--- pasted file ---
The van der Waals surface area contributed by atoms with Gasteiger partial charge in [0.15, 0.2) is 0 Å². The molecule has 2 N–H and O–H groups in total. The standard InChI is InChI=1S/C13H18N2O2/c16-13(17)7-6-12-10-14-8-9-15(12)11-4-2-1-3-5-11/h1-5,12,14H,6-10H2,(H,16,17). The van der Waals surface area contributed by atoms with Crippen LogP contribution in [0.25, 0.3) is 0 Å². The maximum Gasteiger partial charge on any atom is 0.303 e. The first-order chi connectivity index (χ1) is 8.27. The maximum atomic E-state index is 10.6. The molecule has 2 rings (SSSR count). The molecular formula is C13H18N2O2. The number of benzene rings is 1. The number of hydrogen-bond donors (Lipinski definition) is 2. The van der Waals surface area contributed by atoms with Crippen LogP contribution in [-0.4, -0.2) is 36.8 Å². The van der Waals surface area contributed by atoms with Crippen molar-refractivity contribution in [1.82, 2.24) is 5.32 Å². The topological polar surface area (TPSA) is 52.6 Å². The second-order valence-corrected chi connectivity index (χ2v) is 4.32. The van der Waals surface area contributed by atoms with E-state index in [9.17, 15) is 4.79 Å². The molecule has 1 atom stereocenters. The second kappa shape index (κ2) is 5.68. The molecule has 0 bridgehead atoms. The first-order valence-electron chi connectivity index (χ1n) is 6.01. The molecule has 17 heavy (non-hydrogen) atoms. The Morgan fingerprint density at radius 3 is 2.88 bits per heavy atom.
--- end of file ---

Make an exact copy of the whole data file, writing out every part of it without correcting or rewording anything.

The van der Waals surface area contributed by atoms with Gasteiger partial charge in [0.15, 0.2) is 0 Å². The molecule has 2 N–H and O–H groups in total. The standard InChI is InChI=1S/C13H18N2O2/c16-13(17)7-6-12-10-14-8-9-15(12)11-4-2-1-3-5-11/h1-5,12,14H,6-10H2,(H,16,17). The van der Waals surface area contributed by atoms with Crippen LogP contribution in [0.25, 0.3) is 0 Å². The maximum Gasteiger partial charge on any atom is 0.303 e. The first-order chi connectivity index (χ1) is 8.27. The maximum atomic E-state index is 10.6. The molecule has 2 rings (SSSR count). The molecular formula is C13H18N2O2. The number of benzene rings is 1. The number of hydrogen-bond donors (Lipinski definition) is 2. The van der Waals surface area contributed by atoms with Crippen LogP contribution in [-0.4, -0.2) is 36.8 Å². The van der Waals surface area contributed by atoms with Crippen molar-refractivity contribution in [1.82, 2.24) is 5.32 Å². The topological polar surface area (TPSA) is 52.6 Å². The second-order valence-corrected chi connectivity index (χ2v) is 4.32. The van der Waals surface area contributed by atoms with E-state index in [9.17, 15) is 4.79 Å². The molecule has 1 atom stereocenters. The second kappa shape index (κ2) is 5.68. The molecule has 0 bridgehead atoms. The first-order valence-electron chi connectivity index (χ1n) is 6.01. The molecule has 17 heavy (non-hydrogen) atoms. The Morgan fingerprint density at radius 3 is 2.88 bits per heavy atom.